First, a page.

On Monday, we outlined how HB 247, Gov. Walker’s oil and gas tax credit legislation, could negatively impact projects and threaten new production on the North Slope. Today we’re covering the impacts HB 247 could have on oil and gas production in Cook Inlet, and the downstream effects less production would mean for Alaska’s railbelt population.
Historically, oil and gas development in Cook Inlet has played a large role in the health of Southcentral Alaska’s economy. Hence the reason why we believe it is imperative for Alaskans to understand how HB 247 threatens production from projects already sanctioned, and projects under consideration (exploration phase) with the potential to add considerable amounts of new production. The map below from the Alaska Department of Natural Resources (DOR) Division of Oil and Gas shows industry activity across the Cook Inlet basin as of May, 2016.
The following Cook Inlet projects are threatened by HB 247:
- Cosmopolitan Unit, BlueCrest Energy: BlueCrest began producing oil in April, 2016. This represents the first oil from a new field in Cook Inlet in over a decade. Total project cost $525 million. 50-million-barrel field. Peak production estimated at 16,900 barrels per day. Significant gas reserves as well. Why HB 247 threatens their project: BlueCrest is due $121 million in credits from the state, to date they have received only $24 million. They sanctioned the project and spent hundreds of millions, under the presumption that the state would abide by the law, pay credits owed, and keep the system in place.
- Kitchen Lights Unit, Furie Operating Alaska, LLC: Furie has been operating in the Kitchen Lights Unit (KLU) since 2009. $700 million invested to date. Estimated reserves: 500 billion to 3.5 trillion cubic feet of natural gas, 70 million barrels of oil. Gas production began in November, 2015. Gas supply contract (GSA) with Homer Electric Association (HEA) through 2018, lowered gas prices for HEA customers 12-16%. Why HB 247 threatens their project: Furie plans to drill 10 exploratory wells over next 5 years, seeking oil development as well in 2018-19. Without credits the economics of these plans change drastically.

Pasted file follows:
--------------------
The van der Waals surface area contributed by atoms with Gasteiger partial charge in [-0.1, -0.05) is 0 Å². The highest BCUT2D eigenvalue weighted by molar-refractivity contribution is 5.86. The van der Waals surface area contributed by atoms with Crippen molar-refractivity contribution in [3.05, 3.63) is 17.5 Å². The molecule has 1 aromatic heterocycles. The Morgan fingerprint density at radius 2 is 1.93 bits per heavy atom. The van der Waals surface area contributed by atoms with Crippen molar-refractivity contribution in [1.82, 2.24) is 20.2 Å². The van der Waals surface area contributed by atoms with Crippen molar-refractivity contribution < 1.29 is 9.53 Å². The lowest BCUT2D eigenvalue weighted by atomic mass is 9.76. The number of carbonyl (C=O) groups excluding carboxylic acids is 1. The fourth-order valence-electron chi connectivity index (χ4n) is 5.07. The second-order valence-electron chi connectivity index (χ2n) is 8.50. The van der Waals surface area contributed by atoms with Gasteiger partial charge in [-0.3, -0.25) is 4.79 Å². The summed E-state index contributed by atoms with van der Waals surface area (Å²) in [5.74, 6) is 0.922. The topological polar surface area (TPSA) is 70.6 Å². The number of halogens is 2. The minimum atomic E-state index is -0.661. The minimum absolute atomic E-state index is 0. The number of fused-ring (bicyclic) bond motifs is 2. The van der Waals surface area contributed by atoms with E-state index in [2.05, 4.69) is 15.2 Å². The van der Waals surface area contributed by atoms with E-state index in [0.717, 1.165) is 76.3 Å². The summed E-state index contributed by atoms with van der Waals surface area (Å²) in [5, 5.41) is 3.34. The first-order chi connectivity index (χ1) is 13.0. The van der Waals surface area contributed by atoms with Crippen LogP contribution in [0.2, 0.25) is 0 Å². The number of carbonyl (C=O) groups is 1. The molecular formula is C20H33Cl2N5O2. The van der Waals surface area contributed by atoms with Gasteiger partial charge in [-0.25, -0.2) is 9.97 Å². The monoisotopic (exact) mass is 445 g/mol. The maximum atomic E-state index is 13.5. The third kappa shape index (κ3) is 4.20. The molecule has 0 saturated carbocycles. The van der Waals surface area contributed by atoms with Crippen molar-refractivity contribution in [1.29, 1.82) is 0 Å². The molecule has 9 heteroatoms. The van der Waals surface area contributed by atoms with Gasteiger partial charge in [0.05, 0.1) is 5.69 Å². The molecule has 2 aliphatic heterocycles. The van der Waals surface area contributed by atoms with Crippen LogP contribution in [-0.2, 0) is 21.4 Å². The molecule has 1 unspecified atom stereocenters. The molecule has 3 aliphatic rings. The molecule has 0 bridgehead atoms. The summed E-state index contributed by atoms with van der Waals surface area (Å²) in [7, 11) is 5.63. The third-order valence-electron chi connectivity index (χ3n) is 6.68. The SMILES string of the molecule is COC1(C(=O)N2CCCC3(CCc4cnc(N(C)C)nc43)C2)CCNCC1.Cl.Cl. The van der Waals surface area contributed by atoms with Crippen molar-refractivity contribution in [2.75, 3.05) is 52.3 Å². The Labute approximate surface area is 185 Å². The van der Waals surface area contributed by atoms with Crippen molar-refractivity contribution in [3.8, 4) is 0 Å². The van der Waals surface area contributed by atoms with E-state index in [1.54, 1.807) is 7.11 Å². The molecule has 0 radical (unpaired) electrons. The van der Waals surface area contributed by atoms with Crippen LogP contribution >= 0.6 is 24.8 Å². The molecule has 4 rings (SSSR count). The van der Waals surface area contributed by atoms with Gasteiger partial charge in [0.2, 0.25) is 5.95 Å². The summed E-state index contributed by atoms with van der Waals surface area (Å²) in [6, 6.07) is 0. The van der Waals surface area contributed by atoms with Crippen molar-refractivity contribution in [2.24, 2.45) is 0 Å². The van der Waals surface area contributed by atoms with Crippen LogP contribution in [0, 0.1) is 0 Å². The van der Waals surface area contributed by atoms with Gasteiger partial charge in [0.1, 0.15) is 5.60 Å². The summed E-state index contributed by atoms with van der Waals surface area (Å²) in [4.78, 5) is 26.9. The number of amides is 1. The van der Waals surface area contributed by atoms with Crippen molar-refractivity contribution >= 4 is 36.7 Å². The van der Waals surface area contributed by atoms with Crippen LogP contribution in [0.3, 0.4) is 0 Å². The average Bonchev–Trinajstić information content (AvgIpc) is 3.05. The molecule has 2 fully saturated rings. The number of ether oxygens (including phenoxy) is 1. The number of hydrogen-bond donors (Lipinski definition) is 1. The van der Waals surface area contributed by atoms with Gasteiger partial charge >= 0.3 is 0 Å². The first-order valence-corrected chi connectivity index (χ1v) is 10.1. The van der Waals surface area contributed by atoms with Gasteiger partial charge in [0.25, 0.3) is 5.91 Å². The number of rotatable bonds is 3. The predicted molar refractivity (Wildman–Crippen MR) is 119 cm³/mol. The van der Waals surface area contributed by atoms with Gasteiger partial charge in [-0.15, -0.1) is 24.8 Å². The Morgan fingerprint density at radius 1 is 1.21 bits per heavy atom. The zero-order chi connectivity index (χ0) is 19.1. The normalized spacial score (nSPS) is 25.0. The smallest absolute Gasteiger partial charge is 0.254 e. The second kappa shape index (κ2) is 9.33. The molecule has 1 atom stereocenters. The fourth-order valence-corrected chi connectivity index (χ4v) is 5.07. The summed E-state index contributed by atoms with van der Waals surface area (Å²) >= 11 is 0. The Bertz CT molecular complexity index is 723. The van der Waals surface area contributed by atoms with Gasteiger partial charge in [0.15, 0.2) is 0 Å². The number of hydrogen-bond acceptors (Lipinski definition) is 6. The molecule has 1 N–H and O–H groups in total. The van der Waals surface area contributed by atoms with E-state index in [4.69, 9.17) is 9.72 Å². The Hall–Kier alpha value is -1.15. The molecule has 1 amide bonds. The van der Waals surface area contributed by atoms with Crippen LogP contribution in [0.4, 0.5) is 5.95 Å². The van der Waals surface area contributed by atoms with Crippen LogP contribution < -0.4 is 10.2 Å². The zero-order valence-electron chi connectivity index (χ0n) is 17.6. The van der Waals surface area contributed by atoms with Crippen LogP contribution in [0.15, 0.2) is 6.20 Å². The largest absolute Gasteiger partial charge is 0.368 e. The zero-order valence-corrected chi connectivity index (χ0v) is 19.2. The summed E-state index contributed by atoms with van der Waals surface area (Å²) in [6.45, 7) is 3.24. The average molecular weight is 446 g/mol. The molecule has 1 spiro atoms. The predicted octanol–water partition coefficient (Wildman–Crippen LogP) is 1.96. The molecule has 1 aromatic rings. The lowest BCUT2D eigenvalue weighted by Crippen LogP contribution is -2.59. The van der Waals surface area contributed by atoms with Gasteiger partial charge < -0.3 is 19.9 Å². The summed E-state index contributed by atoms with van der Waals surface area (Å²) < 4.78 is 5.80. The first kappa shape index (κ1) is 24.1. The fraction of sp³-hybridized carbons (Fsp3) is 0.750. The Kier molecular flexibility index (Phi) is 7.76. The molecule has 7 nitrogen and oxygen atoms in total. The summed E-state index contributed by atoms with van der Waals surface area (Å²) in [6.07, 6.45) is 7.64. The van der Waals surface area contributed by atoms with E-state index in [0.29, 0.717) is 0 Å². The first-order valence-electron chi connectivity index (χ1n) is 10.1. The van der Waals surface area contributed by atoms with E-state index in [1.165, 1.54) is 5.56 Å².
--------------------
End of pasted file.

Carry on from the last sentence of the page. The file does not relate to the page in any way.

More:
- Hilcorp Alaska LLC: Largest lease holder in Cook Inlet. $1 billion invested over past 4 years, drilled over 50 wells. Has played significant role in doubling Cook Inlet oil production since 2010; up from 7,500 barrels per day in 2010 to almost 18,000 barrels per day now. GSA signed with Chugach Electric through 2018 that will result in an 8% decrease in gas prices starting in 2018. Why HB 247 threatens Hilcorp’s presence in Cook Inlet: imposing new taxes in Cook Inlet changes project economics significantly. Hilcorp no longer receives any cashable credits from the state because they produce 50,000 or more barrels of oil in Alaska.
- Donlin Gold Project: Massive proposed gold mine project located roughly 315 miles south west of Anchorage. Deposit is estimated to hold 33.6 million ounces of gold. $6.7 billion project cost. 3,000 jobs during construction. 1,400 jobs during mine operation. 27-year lifespan projection. Project needs an average of more than 150 megawatts of electricity to power the mill and facilities. Donlin Gold has proposed the construction of a 312-mile-long natural gas pipeline to its project site from the west side of Cook Inlet. How HB 247 threatens Donlin Gold: Donlin has estimated they would require 33 million cubic feet of gas per day, which equals roughly 10% of Southcentral Alaska’s current gas supply. Without continued exploration and development of natural gas in Cook Inlet (which tax credits have successfully resulted in) the long term gas supply needed by Donlin comes into question.
What’s at risk: Tens of thousands of barrels in production; plentiful, stable, and affordable natural gas supply needed to heat our homes and power our businesses; thousands of jobs; and hundreds of millions in new revenue to the state and local governments.
Final takeaway: HB 247 is still bad policy. Incentives impact investment; investment impacts production; increased production is good for all Alaskans.